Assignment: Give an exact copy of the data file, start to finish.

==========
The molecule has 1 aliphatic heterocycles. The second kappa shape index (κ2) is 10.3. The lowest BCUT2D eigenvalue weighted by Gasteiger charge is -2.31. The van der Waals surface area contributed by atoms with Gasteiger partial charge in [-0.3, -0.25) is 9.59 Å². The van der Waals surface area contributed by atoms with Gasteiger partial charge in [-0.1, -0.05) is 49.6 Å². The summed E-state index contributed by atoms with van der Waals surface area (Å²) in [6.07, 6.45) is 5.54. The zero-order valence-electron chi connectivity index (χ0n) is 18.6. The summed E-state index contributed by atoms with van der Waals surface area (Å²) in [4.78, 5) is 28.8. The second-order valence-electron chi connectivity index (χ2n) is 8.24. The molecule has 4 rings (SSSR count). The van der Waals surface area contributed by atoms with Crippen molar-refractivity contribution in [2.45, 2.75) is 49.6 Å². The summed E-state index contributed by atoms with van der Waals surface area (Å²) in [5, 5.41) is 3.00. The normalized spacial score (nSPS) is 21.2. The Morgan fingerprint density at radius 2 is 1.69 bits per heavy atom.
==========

The molecule has 1 aliphatic heterocycles. The second kappa shape index (κ2) is 10.3. The lowest BCUT2D eigenvalue weighted by Gasteiger charge is -2.31. The van der Waals surface area contributed by atoms with Gasteiger partial charge in [-0.3, -0.25) is 9.59 Å². The van der Waals surface area contributed by atoms with Gasteiger partial charge in [-0.1, -0.05) is 49.6 Å². The summed E-state index contributed by atoms with van der Waals surface area (Å²) in [6.07, 6.45) is 5.54. The zero-order valence-electron chi connectivity index (χ0n) is 18.6. The summed E-state index contributed by atoms with van der Waals surface area (Å²) in [4.78, 5) is 28.8. The second-order valence-electron chi connectivity index (χ2n) is 8.24. The molecule has 4 rings (SSSR count). The van der Waals surface area contributed by atoms with Crippen molar-refractivity contribution in [2.45, 2.75) is 49.6 Å². The summed E-state index contributed by atoms with van der Waals surface area (Å²) in [5, 5.41) is 3.00. The normalized spacial score (nSPS) is 21.2. The Morgan fingerprint density at radius 2 is 1.69 bits per heavy atom.